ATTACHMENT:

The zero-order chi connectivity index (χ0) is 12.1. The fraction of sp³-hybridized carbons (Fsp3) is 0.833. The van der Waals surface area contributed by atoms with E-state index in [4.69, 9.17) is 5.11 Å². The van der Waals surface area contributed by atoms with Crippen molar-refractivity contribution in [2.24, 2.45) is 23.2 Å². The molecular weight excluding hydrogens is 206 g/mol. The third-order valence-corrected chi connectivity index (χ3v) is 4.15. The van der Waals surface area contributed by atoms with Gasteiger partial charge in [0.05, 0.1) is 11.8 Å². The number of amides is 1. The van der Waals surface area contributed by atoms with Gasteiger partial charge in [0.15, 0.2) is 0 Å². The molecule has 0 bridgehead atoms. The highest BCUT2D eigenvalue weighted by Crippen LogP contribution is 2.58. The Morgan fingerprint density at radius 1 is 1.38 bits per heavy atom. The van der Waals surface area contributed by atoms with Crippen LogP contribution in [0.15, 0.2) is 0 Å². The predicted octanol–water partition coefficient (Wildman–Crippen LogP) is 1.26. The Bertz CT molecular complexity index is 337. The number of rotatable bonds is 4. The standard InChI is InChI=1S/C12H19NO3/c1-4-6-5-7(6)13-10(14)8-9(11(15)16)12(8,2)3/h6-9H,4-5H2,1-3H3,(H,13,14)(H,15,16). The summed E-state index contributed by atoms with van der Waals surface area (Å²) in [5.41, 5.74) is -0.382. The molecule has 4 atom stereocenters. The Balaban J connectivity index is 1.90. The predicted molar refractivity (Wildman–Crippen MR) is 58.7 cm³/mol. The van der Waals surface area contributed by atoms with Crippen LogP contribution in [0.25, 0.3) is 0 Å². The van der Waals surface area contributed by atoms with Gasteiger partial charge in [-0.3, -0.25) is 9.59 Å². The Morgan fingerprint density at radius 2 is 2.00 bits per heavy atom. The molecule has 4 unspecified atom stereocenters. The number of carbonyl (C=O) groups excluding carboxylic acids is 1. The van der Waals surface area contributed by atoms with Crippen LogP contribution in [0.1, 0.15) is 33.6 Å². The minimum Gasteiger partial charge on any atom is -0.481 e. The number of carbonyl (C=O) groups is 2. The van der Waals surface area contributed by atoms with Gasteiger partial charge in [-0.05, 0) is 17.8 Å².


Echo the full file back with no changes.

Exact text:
The zero-order chi connectivity index (χ0) is 12.1. The fraction of sp³-hybridized carbons (Fsp3) is 0.833. The van der Waals surface area contributed by atoms with E-state index in [4.69, 9.17) is 5.11 Å². The van der Waals surface area contributed by atoms with Crippen molar-refractivity contribution in [2.24, 2.45) is 23.2 Å². The molecular weight excluding hydrogens is 206 g/mol. The third-order valence-corrected chi connectivity index (χ3v) is 4.15. The van der Waals surface area contributed by atoms with Gasteiger partial charge in [0.05, 0.1) is 11.8 Å². The number of amides is 1. The van der Waals surface area contributed by atoms with Gasteiger partial charge in [0.15, 0.2) is 0 Å². The molecule has 0 bridgehead atoms. The highest BCUT2D eigenvalue weighted by Crippen LogP contribution is 2.58. The Morgan fingerprint density at radius 1 is 1.38 bits per heavy atom. The van der Waals surface area contributed by atoms with Crippen LogP contribution in [0.15, 0.2) is 0 Å². The predicted octanol–water partition coefficient (Wildman–Crippen LogP) is 1.26. The Bertz CT molecular complexity index is 337. The number of rotatable bonds is 4. The standard InChI is InChI=1S/C12H19NO3/c1-4-6-5-7(6)13-10(14)8-9(11(15)16)12(8,2)3/h6-9H,4-5H2,1-3H3,(H,13,14)(H,15,16). The summed E-state index contributed by atoms with van der Waals surface area (Å²) in [5.41, 5.74) is -0.382. The molecule has 4 atom stereocenters. The Balaban J connectivity index is 1.90. The predicted molar refractivity (Wildman–Crippen MR) is 58.7 cm³/mol. The van der Waals surface area contributed by atoms with Crippen LogP contribution in [0.25, 0.3) is 0 Å². The van der Waals surface area contributed by atoms with Gasteiger partial charge in [-0.3, -0.25) is 9.59 Å². The Morgan fingerprint density at radius 2 is 2.00 bits per heavy atom. The molecule has 4 unspecified atom stereocenters. The number of carbonyl (C=O) groups excluding carboxylic acids is 1. The van der Waals surface area contributed by atoms with Crippen LogP contribution in [0.1, 0.15) is 33.6 Å². The minimum Gasteiger partial charge on any atom is -0.481 e. The number of carbonyl (C=O) groups is 2. The van der Waals surface area contributed by atoms with Gasteiger partial charge in [-0.05, 0) is 17.8 Å².